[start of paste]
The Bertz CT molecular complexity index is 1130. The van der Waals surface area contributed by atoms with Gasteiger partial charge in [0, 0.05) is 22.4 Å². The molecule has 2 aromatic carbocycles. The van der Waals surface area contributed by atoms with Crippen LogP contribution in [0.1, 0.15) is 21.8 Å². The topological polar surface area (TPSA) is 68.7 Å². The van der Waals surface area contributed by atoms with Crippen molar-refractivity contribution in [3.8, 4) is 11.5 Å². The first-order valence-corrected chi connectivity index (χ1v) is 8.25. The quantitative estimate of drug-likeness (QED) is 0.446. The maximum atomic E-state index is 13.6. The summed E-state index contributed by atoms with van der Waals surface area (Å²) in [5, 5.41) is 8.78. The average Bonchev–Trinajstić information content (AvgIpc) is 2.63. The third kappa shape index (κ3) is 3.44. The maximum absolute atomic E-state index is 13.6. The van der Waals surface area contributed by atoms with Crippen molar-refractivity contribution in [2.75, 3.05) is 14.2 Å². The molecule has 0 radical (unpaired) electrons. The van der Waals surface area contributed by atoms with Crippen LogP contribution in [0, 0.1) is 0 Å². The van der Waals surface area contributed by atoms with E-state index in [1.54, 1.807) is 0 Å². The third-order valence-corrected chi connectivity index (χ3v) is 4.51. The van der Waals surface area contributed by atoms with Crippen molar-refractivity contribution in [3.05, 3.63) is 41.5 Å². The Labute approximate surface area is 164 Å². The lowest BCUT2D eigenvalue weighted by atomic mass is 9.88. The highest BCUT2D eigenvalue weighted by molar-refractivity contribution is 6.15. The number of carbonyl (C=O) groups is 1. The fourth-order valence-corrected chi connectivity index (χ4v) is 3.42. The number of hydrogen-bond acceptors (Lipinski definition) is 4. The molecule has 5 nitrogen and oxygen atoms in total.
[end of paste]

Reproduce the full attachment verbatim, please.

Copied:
The Bertz CT molecular complexity index is 1130. The van der Waals surface area contributed by atoms with Gasteiger partial charge in [0, 0.05) is 22.4 Å². The molecule has 2 aromatic carbocycles. The van der Waals surface area contributed by atoms with Crippen LogP contribution in [0.1, 0.15) is 21.8 Å². The topological polar surface area (TPSA) is 68.7 Å². The van der Waals surface area contributed by atoms with Crippen molar-refractivity contribution in [3.8, 4) is 11.5 Å². The first-order valence-corrected chi connectivity index (χ1v) is 8.25. The quantitative estimate of drug-likeness (QED) is 0.446. The maximum atomic E-state index is 13.6. The summed E-state index contributed by atoms with van der Waals surface area (Å²) in [5, 5.41) is 8.78. The average Bonchev–Trinajstić information content (AvgIpc) is 2.63. The third kappa shape index (κ3) is 3.44. The maximum absolute atomic E-state index is 13.6. The van der Waals surface area contributed by atoms with Crippen molar-refractivity contribution in [2.75, 3.05) is 14.2 Å². The molecule has 0 radical (unpaired) electrons. The van der Waals surface area contributed by atoms with Crippen LogP contribution in [0, 0.1) is 0 Å². The van der Waals surface area contributed by atoms with E-state index in [1.54, 1.807) is 0 Å². The third-order valence-corrected chi connectivity index (χ3v) is 4.51. The van der Waals surface area contributed by atoms with Crippen molar-refractivity contribution in [3.05, 3.63) is 41.5 Å². The Labute approximate surface area is 164 Å². The lowest BCUT2D eigenvalue weighted by atomic mass is 9.88. The highest BCUT2D eigenvalue weighted by molar-refractivity contribution is 6.15. The number of carbonyl (C=O) groups is 1. The fourth-order valence-corrected chi connectivity index (χ4v) is 3.42. The number of hydrogen-bond acceptors (Lipinski definition) is 4. The molecule has 5 nitrogen and oxygen atoms in total.